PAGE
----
KIRKWALL, Orkney Islands—Never mind why, but a few days ago I found myself in the far northern reaches of the British Isles, standing in a cathedral dedicated to St. Magnus of Orkney. The cathedral is the work of his nephew, St. Rognvald, and it dates back to a time when the Orkneys were a Viking kingdom. Though made of soft sandstone—some of the sculpture on the outside has been worn down by the wind—it's still standing, more than 800 years later, a monument to a martyred earl and his sainted relative, men whose names would otherwise have been long forgotten.
The desire for martyrdom—and for the long-lasting fame that sometimes comes with it—is common to all cultures. It's one of those human instincts that can be used for good or for ill. Soldiers sacrifice themselves to save their comrades; mothers starve so their children can eat. Dissidents, tragically, set themselves alight to call attention to their causes—but suicide bombers, cruelly, kill innocent bystanders as well as themselves in order to make a different sort of point. The action is impossible to judge outside of a context. Sacrificing oneself might be brave, it might be foolish or it might be evil, depending on the point of the sacrifice, who it helps and who it harms.
In the story of Edward Snowden, the NSA leaker, a good deal of the context is still missing, and what remains is peculiar. Certainly Snowden styles himself a martyr: "I'm willing to sacrifice all of that because I can't in good conscience allow the U.S. government to destroy privacy, Internet freedom, and basic liberties for people around the world with this massive surveillance machine they're secretly building." And yet some of the key facts of the case are still in doubt. Does the NSA really have full access to private companies' Internet servers as first implied? Or was that, as it now seems, an exaggeration?
Some details now appear to be wrong as well. Snowden might not, for example, have stolen four laptops as originally and flamboyantly reported, but instead—less glamorously—removed information on a thumb drive.
His methods are curious as well. There is a tradition of whistle-blowing in the United States, even among people who work with classified information—and there are long established ways to do it. Snowden might have approached a member of Congress, perhaps one of those with intelligence oversight. He might have written to his organization's lawyers, to clarify the legality of his work. He might have argued his case from within. The legal expert Jack Goldsmith, then working in the Department of Justice, fought against the use of torture by the Bush administration. Eventually he resigned and wrote about it. There were setbacks, but ultimately, Goldsmith was successful: The policy was reversed.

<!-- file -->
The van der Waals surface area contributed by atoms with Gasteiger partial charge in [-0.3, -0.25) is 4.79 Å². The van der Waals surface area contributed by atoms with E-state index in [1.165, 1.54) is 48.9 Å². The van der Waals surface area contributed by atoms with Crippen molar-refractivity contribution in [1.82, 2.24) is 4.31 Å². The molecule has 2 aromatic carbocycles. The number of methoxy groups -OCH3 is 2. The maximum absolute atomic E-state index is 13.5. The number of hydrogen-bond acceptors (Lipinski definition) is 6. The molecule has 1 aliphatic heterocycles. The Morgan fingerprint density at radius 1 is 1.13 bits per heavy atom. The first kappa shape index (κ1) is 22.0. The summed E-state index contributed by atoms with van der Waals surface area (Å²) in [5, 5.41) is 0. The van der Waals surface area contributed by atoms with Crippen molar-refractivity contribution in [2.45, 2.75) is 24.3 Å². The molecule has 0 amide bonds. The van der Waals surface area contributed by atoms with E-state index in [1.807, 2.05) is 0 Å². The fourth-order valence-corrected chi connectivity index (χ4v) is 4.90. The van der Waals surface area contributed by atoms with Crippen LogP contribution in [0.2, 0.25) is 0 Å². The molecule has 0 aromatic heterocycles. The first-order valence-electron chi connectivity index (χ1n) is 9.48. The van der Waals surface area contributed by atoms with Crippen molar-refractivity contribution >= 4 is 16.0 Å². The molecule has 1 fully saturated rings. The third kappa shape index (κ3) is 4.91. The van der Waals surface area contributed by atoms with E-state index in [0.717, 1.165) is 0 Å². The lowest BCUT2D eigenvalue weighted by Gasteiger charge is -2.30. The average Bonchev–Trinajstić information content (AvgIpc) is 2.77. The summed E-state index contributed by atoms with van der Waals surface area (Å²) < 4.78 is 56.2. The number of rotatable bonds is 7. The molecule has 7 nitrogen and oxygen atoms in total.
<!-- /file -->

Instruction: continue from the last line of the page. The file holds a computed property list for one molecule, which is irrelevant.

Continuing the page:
Snowden chose a different path. He stole a hoard of documents—and fled to Hong Kong. Thus did he place his ultimate fate in the hands of a government that exerts total control over its own national Internet, and which spares no expense in its attempts to penetrate ours. His decision to speak from there, in public, is also noteworthy: It means his interest in publicity trumps his stated fear of arrest.
Nothing about the context, in other words, tells us that Snowden is interested in anything other than martyrdom and a perverse sort of fame. Nothing tells us that his primary interest is the welfare of his fellow Americans. Nothing about his actions, so far, seems likely to help him achieve his stated goals. There may be further investigations. Congressional oversight might be increased. Unless we learn something new, the NSA's data-mining will not come to a halt because of Snowden's personal sacrifice—and, at the moment, it doesn't seem likely that anyone will build a cathedral in his honor.
The Guardian has called his leak "the spy story of the age." But the mere impulse to martyrdom is not in and of itself evidence of wisdom. Nor is it evidence of the righteousness of the martyr's cause.